The cold winds and rain signal the coming of the cold and flu season.
If you are not vaccinated by the flu shot or flu vaccine, soon you may be sneezing and coughing.
Fever, sore throat and nasal congestion may accompany these symptoms.
However, one thing you may overlook when you are sick is your oral hygiene.
After all, who cares for their mouth health when they are sick in bed.
Though your negligence right now can take a toll on your oral health for a long time.
This article discusses the tips that can help you take care of your oral health while you are fighting this sickness.
So what are those? Let’s find out below!
Keep Drinking Water For Dry Mouth
While drinking water is essential to stay hydrated during your illness, it also protects your oral health.
It provides your tooth enamel with minerals like calcium and phosphorus.
Hence, strengthening it against tooth cavity protection and tooth decay.
We’ll discuss more on that later.
However, there is another use of staying hydrated i.e. to prevent a dry mouth.
The medicines that you take while you are sick, decongestants, pain relievers and antihistamines reduce the saliva inside your mouth.
Furthermore, when you have nasal congestion, you can no longer breathe through your nose when you are lying down.
Hence, you open your mouth to breathe through it.
If you kept it open all night, it will cause your mouth to become dry.
A dry mouth has detrimental consequences for your oral health. Such as:
- The lack of saliva encourages the bacterial accumulation
- This leads to cavities and decay
- It can also cause bad breath
- Swallowing and chewing becomes difficult so you cannot take the nutrients you require to get better
Your saliva is the first line of defense inside your mouth.
When that decreases because of cold symptoms, medicines and flu symptoms such as nasal congestion, then the bacteria accumulate and feed on the sugary and starchy food you eat.
This makes your teeth more susceptible to enamel erosion.
You should not stop taking your medicines that cause dryness but you should combat it by drinking water.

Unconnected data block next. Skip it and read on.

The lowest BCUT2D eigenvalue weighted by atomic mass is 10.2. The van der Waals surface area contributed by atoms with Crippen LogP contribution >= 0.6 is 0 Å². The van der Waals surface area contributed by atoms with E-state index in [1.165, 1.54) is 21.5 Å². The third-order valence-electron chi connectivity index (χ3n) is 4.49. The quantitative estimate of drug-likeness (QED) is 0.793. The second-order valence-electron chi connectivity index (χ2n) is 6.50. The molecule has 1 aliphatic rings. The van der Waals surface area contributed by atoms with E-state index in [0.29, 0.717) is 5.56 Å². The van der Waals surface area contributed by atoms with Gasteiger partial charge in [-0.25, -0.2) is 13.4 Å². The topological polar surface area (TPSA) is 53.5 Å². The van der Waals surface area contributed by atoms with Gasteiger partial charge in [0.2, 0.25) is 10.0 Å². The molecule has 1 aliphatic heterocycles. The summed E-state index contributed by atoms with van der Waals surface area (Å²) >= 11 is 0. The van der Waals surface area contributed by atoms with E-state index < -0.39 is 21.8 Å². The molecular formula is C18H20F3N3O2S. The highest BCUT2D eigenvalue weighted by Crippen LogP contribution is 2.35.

Plus chewing gum can help increase the salivary flow inside your mouth too.
Additionally, you can use a humidifier to moisten the air.
Also, take hot water showers to treat your nasal congestion.
You can also ask your dentist for a saliva stimulant.
Furthermore, look into ways to reduce bad breath. Keep reading to know more on that below!
Maintain Oral Hygiene to Fight Against Bad Breath in Cold and Flu
As your mouth becomes dry due to a lack of saliva and because of taking medicines, bacteria accumulate on the teeth but also on the tongue.
This causes your breath to smell bad. Furthermore, since you have nasal congestion, nasal drip can also make your breath smell bad.
The only solution for that is to maintain good oral hygiene.
Use a tongue scraper to get rid of the bacteria on your tongue.
Keep brushing and flossing even when you don’t feel like it.
Also, remember to not share your toothbrush with anyone else.
Microbes such as bacteria and viruses can live on moist surfaces for about 72 hours, so can the flu virus.
Hence, no one else should use your toothbrush when you are not well but even otherwise.
Also, take care of the hygiene in other ways.
The influenza virus can spread to people around you hence, do not cough or sneeze in your hand.
Rather do so in your elbow and cover your face whenever you do so.
Flu will last for 7 to 10 days and you can get the common cold up to two to three times a year.
If it lasts beyond that, you should visit your doctor. In fact, start wearing a mask as soon as you do not feel well and isolate yourself.
It could also be a contagious disease such as the Coronavirus, Covid-19 disease.
Hence, take care of yourself and the people around you. Stay home till you get a diagnosis and keep washing hands to prevent the spread of the viral infection.
You do not need to change your toothbrush when you feel better. However, if you have a weak immune system then you may get infected again.
Though replace it if it has been over 3 months in use.
Rinsing Mouth After Throwing Up
Your condition may get worse resulting in the stomach flu and vomiting.
It is understandable that you want to brush immediately after throwing up however, it is not the right thing to do.